Embassy/Consulate Addresses | Foreign Relations | Travel Advisories | Travel Tips | Customs/Duties



EMBASSY/CONSULATE ADDRESSES

Diplomatic Representation in US
Ambassador: Gary Doer
Embassy: 501 Pennsylvania Ave. NW, Washington, DC 20001
Telephone: 202-682-1740
Fax: 202-682-7726

US Diplomatic Representation:

Ambassador: David C. Jacobson
Embassy: 490 Sussex Drive, Ottawa, Ontario K1N 1G8
Mailing Address: P.O. Box 866, Station B, Ottawa, Ontario, K1P 5T1
Telephone: 613-238-5335

Canadian Consulates are in:
San Diego
(Consulate-Trade Office)
402 West Broadway #400
San Diego, CA 92101.
(619) 615-4286

San Francisco
(Consulate-Trade Office)
580 California St, 14th Floor
San Francisco, CA 94104.
(415) 834-3180

San Jose
(Consulate-Trade Office)
333 W. San Carlos St., Suite 945,
San Jose, CA 95110.
(408) 289-1157

Miami
First Union Financial Centre, 200 S. Biscayne Bl., Suite 1600,
Miami, FL 33131.
(305) 579-1600

Princeton
(Consulate-Trade Office)
90 Westcott Rd.,
Princeton, NJ 08540.
(609) 252-0777

Consulates General are in:
Los Angeles
550 S. Hope St., 9th Floor,
Los Angeles, CA 90071.
(213) 346-2700

Atlanta
100 Colony Square, 1175 Peachtree St., Suite 1700,
Atlanta, GA 30361.
(404) 532-2000

Chicago
2 Prudential Plaza, 180 N. Stetson Av., Suite 2400,
Chicago, IL 60601.
(312) 616-1860

Boston
3 Copley Pl., Suite 400,
Boston, MA 02116.
(617) 262-3760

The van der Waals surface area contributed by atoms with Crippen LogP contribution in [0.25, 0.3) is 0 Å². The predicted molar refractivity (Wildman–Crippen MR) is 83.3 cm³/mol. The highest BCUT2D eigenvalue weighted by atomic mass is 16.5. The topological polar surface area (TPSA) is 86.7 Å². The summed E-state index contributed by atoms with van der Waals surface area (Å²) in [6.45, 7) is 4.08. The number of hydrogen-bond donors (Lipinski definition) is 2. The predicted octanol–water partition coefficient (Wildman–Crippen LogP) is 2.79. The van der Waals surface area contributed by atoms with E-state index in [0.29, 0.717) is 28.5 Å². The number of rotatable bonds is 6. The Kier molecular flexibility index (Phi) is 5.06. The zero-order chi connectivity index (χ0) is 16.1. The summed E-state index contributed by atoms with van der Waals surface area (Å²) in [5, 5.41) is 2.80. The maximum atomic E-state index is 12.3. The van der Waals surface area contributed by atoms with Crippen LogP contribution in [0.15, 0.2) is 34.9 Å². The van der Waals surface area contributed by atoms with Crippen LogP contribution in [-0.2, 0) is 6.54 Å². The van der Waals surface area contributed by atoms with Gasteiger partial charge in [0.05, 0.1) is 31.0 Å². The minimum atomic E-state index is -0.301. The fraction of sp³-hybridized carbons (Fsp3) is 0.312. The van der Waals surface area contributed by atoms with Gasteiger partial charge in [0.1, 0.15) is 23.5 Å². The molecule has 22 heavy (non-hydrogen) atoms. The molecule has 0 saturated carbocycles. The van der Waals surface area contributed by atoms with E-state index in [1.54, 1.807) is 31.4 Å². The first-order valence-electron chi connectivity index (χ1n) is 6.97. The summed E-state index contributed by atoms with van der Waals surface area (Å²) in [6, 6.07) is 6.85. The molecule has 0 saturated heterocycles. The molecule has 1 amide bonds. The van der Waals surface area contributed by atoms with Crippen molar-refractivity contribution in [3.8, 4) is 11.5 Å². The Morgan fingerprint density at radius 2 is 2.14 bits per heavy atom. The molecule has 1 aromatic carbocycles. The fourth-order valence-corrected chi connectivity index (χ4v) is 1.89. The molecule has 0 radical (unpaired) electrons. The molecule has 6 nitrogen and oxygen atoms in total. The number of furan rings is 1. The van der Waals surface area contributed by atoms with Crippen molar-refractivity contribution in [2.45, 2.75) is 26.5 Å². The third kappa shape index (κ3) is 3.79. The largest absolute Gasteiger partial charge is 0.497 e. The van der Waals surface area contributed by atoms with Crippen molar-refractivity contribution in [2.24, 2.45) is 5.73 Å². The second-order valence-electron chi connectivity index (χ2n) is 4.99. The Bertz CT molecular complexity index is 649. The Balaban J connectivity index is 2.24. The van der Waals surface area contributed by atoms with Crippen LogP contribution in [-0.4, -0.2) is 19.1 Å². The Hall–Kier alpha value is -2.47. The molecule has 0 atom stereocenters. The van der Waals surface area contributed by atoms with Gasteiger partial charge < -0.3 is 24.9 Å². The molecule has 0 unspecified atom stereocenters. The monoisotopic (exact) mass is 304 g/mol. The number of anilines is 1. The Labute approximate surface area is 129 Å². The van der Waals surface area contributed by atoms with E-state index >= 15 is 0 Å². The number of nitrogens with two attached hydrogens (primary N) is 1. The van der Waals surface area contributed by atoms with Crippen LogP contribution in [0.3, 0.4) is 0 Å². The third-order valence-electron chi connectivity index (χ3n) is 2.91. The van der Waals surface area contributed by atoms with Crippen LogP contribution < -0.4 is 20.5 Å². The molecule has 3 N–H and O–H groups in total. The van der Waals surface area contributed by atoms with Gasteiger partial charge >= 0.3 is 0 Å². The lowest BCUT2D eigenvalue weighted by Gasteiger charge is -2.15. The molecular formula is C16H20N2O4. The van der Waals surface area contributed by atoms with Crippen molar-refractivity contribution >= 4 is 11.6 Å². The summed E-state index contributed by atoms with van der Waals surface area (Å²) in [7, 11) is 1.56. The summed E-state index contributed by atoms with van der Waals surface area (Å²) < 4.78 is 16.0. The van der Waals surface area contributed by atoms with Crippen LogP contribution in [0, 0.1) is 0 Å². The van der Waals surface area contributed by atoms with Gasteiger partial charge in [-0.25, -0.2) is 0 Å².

Detroit
600 Renaissance Ctr., Suite 1100,
Detroit, MI 48243-1798.
(313) 567-2340

Minneapolis
701 4th Av., S., 9th Floor,
Minneapolis, MN 55415-1899.
(612) 333-4641

Buffalo
3000 Marine Midland Ctr., 30th Floor,
Buffalo, NY 14203-2884.
(716) 858-9500

New York
1251 Ave. Of The Americas,
New York,NY 10020.
(212) 596-1600

Dallas
750 N. Saint Paul St., Suite 1700,
Dallas, TX 75201.
(214) 922-9806

Seattle
Canadian Consulate General, Seattle
1501 4th Ave., Suite 600
Seattle, WA 98101
Tel (206) 443-1777; Fax (206) 443-9662


Embassy and Consulate Web Sites for Canada
Canadaian Embassy Washington, D.C. Web Site
Embassy of the United States in Canada
Canadian Consulate General in Boston, USA
Canadian Consulate General in New York, USA
Canadian Consulate General in Dallas, USA
Canadian Consulate General in Detroit, USA


FOREIGN RELATIONS

U.S.-CANADA RELATIONS

The United States and Canada share two borders and their bilateral relationship is among the closest and most extensive in the world. It is reflected in the high volume of bilateral trade--the equivalent of $1.6 billion a day in goods--as well as in people-to-people contact. About 300,000 people cross between the countries every day by all modes of transport. In fields ranging from security and law enforcement to environmental protection to free trade, the two countries work closely on multiple levels from federal to local.

U.S. defense arrangements with Canada are more extensive than with any other country. The Permanent Joint Board on Defense provides policy-level consultation on bilateral defense matters and the United States and Canada share North Atlantic Treaty Organization (NATO) mutual security commitments. U.S. and Canadian military forces cooperate on continental defense within the framework of the binational North American Aerospace Defense Command (NORAD).